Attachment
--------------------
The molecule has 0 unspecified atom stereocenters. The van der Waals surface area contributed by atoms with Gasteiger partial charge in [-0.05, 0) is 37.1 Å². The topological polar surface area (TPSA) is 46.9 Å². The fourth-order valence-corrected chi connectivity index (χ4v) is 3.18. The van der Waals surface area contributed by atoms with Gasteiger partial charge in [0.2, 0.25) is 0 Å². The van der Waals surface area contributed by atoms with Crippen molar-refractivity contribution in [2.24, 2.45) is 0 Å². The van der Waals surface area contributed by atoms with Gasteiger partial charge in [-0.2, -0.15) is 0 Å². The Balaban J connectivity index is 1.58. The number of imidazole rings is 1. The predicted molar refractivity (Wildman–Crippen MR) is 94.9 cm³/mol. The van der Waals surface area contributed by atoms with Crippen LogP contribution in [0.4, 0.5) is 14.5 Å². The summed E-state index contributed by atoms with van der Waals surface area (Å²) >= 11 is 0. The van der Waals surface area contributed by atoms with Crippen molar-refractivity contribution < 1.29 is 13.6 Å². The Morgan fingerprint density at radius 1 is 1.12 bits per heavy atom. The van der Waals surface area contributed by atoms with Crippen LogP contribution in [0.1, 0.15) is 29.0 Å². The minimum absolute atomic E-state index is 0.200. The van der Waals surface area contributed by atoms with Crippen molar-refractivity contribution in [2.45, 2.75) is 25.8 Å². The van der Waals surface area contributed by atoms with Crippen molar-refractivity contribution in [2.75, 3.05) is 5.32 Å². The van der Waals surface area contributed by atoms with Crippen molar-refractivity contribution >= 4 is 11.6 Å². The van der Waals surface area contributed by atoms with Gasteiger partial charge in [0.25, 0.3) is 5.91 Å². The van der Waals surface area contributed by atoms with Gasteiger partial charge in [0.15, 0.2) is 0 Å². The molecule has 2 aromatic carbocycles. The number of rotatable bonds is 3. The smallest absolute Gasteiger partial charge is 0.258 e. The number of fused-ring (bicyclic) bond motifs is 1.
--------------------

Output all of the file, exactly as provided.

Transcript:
The molecule has 0 unspecified atom stereocenters. The van der Waals surface area contributed by atoms with Gasteiger partial charge in [-0.05, 0) is 37.1 Å². The topological polar surface area (TPSA) is 46.9 Å². The fourth-order valence-corrected chi connectivity index (χ4v) is 3.18. The van der Waals surface area contributed by atoms with Gasteiger partial charge in [0.2, 0.25) is 0 Å². The van der Waals surface area contributed by atoms with Crippen molar-refractivity contribution in [2.24, 2.45) is 0 Å². The van der Waals surface area contributed by atoms with Gasteiger partial charge in [-0.2, -0.15) is 0 Å². The Balaban J connectivity index is 1.58. The number of imidazole rings is 1. The predicted molar refractivity (Wildman–Crippen MR) is 94.9 cm³/mol. The van der Waals surface area contributed by atoms with Crippen LogP contribution in [0.4, 0.5) is 14.5 Å². The summed E-state index contributed by atoms with van der Waals surface area (Å²) >= 11 is 0. The van der Waals surface area contributed by atoms with Crippen molar-refractivity contribution < 1.29 is 13.6 Å². The Morgan fingerprint density at radius 1 is 1.12 bits per heavy atom. The van der Waals surface area contributed by atoms with Crippen LogP contribution in [0.1, 0.15) is 29.0 Å². The minimum absolute atomic E-state index is 0.200. The van der Waals surface area contributed by atoms with Crippen molar-refractivity contribution in [2.45, 2.75) is 25.8 Å². The van der Waals surface area contributed by atoms with Crippen molar-refractivity contribution in [2.75, 3.05) is 5.32 Å². The van der Waals surface area contributed by atoms with Crippen molar-refractivity contribution >= 4 is 11.6 Å². The van der Waals surface area contributed by atoms with Gasteiger partial charge in [0.25, 0.3) is 5.91 Å². The van der Waals surface area contributed by atoms with Gasteiger partial charge in [0.15, 0.2) is 0 Å². The molecule has 2 aromatic carbocycles. The number of rotatable bonds is 3. The smallest absolute Gasteiger partial charge is 0.258 e. The number of fused-ring (bicyclic) bond motifs is 1.